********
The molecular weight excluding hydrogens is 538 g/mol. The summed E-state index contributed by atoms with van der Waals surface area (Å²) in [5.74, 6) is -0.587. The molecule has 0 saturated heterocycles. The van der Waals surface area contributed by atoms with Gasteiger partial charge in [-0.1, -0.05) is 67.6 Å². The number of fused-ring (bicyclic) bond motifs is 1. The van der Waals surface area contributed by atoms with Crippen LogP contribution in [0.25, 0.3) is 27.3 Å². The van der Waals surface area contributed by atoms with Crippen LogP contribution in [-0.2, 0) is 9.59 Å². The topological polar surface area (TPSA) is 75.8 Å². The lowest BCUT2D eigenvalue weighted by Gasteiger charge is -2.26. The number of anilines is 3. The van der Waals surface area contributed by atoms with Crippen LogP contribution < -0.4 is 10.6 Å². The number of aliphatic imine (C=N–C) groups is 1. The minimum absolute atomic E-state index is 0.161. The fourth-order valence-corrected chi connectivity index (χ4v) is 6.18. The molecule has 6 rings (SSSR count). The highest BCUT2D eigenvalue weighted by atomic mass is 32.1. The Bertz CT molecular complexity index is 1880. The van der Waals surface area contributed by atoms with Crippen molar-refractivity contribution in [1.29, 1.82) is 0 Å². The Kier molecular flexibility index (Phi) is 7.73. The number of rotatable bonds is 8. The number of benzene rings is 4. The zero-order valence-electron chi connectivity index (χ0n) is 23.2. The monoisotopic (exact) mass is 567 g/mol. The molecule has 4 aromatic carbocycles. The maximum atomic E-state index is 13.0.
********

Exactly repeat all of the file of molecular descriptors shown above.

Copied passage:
The molecular weight excluding hydrogens is 538 g/mol. The summed E-state index contributed by atoms with van der Waals surface area (Å²) in [5.74, 6) is -0.587. The molecule has 0 saturated heterocycles. The van der Waals surface area contributed by atoms with Gasteiger partial charge in [-0.1, -0.05) is 67.6 Å². The number of fused-ring (bicyclic) bond motifs is 1. The van der Waals surface area contributed by atoms with Crippen LogP contribution in [0.25, 0.3) is 27.3 Å². The van der Waals surface area contributed by atoms with Crippen LogP contribution in [-0.2, 0) is 9.59 Å². The topological polar surface area (TPSA) is 75.8 Å². The lowest BCUT2D eigenvalue weighted by Gasteiger charge is -2.26. The number of anilines is 3. The van der Waals surface area contributed by atoms with Crippen LogP contribution < -0.4 is 10.6 Å². The number of aliphatic imine (C=N–C) groups is 1. The minimum absolute atomic E-state index is 0.161. The fourth-order valence-corrected chi connectivity index (χ4v) is 6.18. The molecule has 6 rings (SSSR count). The highest BCUT2D eigenvalue weighted by atomic mass is 32.1. The Bertz CT molecular complexity index is 1880. The van der Waals surface area contributed by atoms with Crippen molar-refractivity contribution in [1.29, 1.82) is 0 Å². The Kier molecular flexibility index (Phi) is 7.73. The number of rotatable bonds is 8. The number of benzene rings is 4. The zero-order valence-electron chi connectivity index (χ0n) is 23.2. The monoisotopic (exact) mass is 567 g/mol. The molecule has 4 aromatic carbocycles. The maximum atomic E-state index is 13.0.